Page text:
Scientific American 27, 24.3.1849
Many have heard of the brilliant stucco whitewash on the east end of the President's house at Washington. The following is a receipt, for making it, as gleaned from the National Intelligencer, with some additional improvements learned by experiment:
Take a half bushel of nice unslacked lime, slake it with boiling water and cover it during the process to keep in the steam. Strain the liquid through a fine sieve or strainer, and add to it a peck of clean salt, previously well dissolved in warm water: three pounds ground rice, boiled to thin paste, and stirred in boiling hot; half a pound of powdered Spanish whiting, and a pound of clean glue, which has been previously dissolved by first soaking it well, and then hanging it over a close fire in a small kettle within a large one filled with water. Add five gallons of hot water to the whole mixture; stir it well and let it stand a few days covered from the dirt. It should be put on right hot; for this purpose, it can be kept in a kettle on a portable furnace. It is said that about one pint of this mixture will cover square yard upon the outside of a house if properly applied.
Brushes more or less small may be used according to the neatness of the job required. - It answers as well as oil paint for wood, brick, or stone, and is cheaper. It retains its brillianly for many years. There is nothing of the kind, that will compare with it, either for inside or out side walls.
Spanish-brown stirred in will make red or pink more or less deep according to the quantity. A delicate tinge of this is very pretty for inside walls. Finely pulverised common clay, well mixed with Spanish-brown before it is stir[r]ed into the ixture, makes a lilac color, very suitable for the outside of the buildings. Lamp-black and Spanish-brown mixed together make a reddish stone color. Yellow ochre stirred in makes a yellow wash; but chrome goes farther, and makes a color generally esteemed prettier. In all these cases, the darkness of the shade of course is determined by the quantity of coloring used.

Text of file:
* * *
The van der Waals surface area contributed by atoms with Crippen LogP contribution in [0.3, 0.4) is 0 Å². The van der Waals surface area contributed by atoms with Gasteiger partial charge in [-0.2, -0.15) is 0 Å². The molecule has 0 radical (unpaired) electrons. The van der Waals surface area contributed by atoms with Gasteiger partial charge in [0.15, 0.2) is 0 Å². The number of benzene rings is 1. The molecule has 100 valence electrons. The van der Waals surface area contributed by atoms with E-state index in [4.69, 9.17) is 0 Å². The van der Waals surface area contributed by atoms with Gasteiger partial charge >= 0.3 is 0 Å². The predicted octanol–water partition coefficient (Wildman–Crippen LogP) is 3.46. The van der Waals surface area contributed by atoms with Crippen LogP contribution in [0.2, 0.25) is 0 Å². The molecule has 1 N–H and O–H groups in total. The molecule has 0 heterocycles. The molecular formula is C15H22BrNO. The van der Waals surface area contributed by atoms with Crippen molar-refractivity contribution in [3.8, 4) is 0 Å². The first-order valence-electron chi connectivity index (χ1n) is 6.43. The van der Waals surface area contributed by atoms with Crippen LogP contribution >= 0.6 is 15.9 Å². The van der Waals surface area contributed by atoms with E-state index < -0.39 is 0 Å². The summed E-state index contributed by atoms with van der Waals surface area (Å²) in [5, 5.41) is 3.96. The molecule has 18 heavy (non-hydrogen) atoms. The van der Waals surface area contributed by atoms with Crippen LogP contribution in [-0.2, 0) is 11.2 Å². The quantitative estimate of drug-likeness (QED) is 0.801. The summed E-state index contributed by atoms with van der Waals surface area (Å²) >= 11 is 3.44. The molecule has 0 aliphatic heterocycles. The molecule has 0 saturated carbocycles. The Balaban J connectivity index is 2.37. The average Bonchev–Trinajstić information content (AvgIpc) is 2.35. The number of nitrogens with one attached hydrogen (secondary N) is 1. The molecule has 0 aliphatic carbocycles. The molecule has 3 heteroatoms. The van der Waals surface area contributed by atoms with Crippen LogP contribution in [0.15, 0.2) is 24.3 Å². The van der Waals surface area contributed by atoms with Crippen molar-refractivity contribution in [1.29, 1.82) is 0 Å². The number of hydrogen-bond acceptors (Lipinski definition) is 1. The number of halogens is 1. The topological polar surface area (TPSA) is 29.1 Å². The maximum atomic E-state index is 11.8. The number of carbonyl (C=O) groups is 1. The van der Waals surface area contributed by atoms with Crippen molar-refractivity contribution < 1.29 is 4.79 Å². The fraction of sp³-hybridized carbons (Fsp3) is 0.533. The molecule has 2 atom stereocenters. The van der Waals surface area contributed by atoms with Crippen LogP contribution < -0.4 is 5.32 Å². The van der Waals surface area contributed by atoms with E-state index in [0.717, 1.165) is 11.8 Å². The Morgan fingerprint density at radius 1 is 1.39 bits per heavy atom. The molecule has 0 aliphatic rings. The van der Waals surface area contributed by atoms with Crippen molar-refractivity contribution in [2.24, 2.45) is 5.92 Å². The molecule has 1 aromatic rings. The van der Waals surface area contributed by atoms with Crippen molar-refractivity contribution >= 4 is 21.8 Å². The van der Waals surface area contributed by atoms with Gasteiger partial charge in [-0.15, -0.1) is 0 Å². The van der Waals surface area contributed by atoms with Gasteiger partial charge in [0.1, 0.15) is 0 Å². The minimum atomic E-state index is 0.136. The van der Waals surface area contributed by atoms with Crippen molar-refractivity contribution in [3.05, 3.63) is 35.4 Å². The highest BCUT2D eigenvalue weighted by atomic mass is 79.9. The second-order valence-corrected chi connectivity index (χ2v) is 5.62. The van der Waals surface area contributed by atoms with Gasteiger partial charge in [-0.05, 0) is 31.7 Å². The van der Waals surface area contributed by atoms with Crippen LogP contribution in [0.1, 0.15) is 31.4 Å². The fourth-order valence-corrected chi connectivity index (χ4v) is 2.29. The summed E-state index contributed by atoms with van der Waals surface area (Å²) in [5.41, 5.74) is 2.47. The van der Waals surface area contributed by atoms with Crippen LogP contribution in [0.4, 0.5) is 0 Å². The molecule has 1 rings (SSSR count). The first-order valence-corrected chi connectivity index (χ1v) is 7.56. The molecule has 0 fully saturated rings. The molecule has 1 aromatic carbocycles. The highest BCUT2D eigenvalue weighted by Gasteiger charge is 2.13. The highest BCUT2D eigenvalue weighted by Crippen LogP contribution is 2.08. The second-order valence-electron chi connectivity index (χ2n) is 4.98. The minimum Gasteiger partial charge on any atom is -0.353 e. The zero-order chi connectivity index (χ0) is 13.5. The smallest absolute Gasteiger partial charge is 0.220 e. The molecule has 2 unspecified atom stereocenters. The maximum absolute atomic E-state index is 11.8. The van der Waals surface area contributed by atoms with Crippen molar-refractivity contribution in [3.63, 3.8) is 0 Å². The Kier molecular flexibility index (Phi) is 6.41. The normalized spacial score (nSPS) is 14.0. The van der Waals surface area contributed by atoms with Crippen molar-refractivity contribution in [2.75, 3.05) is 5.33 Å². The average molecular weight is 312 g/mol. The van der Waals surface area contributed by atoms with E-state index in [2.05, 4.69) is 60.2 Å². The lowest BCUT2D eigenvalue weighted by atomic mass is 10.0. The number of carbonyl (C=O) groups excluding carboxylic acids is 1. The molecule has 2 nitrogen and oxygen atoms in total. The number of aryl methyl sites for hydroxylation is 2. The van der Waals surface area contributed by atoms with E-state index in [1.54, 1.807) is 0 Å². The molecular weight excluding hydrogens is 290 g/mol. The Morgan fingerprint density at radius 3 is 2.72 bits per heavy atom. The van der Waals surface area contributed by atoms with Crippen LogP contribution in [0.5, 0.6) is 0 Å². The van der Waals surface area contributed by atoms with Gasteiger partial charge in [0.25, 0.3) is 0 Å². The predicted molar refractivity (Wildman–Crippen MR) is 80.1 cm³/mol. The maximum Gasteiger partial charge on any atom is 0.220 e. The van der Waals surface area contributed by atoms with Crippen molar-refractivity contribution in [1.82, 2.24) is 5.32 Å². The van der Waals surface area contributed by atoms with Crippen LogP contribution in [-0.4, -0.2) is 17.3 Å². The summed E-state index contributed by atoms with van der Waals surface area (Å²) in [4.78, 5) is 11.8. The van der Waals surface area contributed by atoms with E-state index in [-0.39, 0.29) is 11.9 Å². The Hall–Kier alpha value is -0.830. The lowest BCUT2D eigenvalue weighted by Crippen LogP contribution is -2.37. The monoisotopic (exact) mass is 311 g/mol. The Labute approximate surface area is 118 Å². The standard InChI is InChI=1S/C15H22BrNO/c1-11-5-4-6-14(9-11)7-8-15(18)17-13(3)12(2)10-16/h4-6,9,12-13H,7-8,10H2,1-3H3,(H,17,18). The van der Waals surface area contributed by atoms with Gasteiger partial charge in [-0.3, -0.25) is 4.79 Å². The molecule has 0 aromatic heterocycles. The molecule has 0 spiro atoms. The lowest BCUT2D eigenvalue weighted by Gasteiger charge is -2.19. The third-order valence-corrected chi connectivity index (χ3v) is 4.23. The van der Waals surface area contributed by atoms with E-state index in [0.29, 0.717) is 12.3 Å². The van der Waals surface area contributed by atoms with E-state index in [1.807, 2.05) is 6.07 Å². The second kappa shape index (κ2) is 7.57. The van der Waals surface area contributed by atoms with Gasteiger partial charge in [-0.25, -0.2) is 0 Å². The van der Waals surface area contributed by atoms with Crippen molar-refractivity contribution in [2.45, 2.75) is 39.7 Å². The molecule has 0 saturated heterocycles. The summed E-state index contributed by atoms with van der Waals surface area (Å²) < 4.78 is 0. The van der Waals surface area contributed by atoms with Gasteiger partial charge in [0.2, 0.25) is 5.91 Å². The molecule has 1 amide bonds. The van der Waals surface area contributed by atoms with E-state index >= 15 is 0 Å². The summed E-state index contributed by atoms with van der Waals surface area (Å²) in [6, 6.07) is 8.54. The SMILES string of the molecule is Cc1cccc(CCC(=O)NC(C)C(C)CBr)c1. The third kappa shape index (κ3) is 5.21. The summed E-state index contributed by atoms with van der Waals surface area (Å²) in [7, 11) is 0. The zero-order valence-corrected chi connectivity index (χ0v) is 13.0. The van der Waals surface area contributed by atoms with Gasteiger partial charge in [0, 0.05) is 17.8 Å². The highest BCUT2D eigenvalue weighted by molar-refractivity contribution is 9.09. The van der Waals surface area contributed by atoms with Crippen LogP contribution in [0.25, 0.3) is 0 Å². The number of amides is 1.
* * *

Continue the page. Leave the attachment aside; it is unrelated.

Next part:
When walls have been badly smoked, and you wish to have them a clean white, it will do to squeeze indigo plentifully through a bag into the water you use, before it is stirred in the whole mixture.
If a larger quantity than five gallons is wanted the same proportion should be observed.
[The above receipt we have noticed before (last year) but as the season is approaching when walls, fences, &c., will look and feel all the better of a new coat, we must recommend some of its features to the attention of housewives and husbands. But first we must say, that those who use hot lime will find that it soon destroys brushes. The rice paste is the best that can be used. Don't use much glue, as it is apt to make the lime scale off. No person need expect any lime wash to be as good as oil paint - that is all nonsense. There are but few coloring matters that look well mixed with lime. Chrome certainly does not. It loses its yellow color and becomes a dirty orange. A litter of the sulphate of iron, mixed with lime, makes a very good cream color - the iron scales around a blacksmith's forge answer the same purpose. We prefer to use the lime without any coloring matter in it except a little indigo. Those who use whiting for the ceilings of papered rooms whould mix a little indigo with it.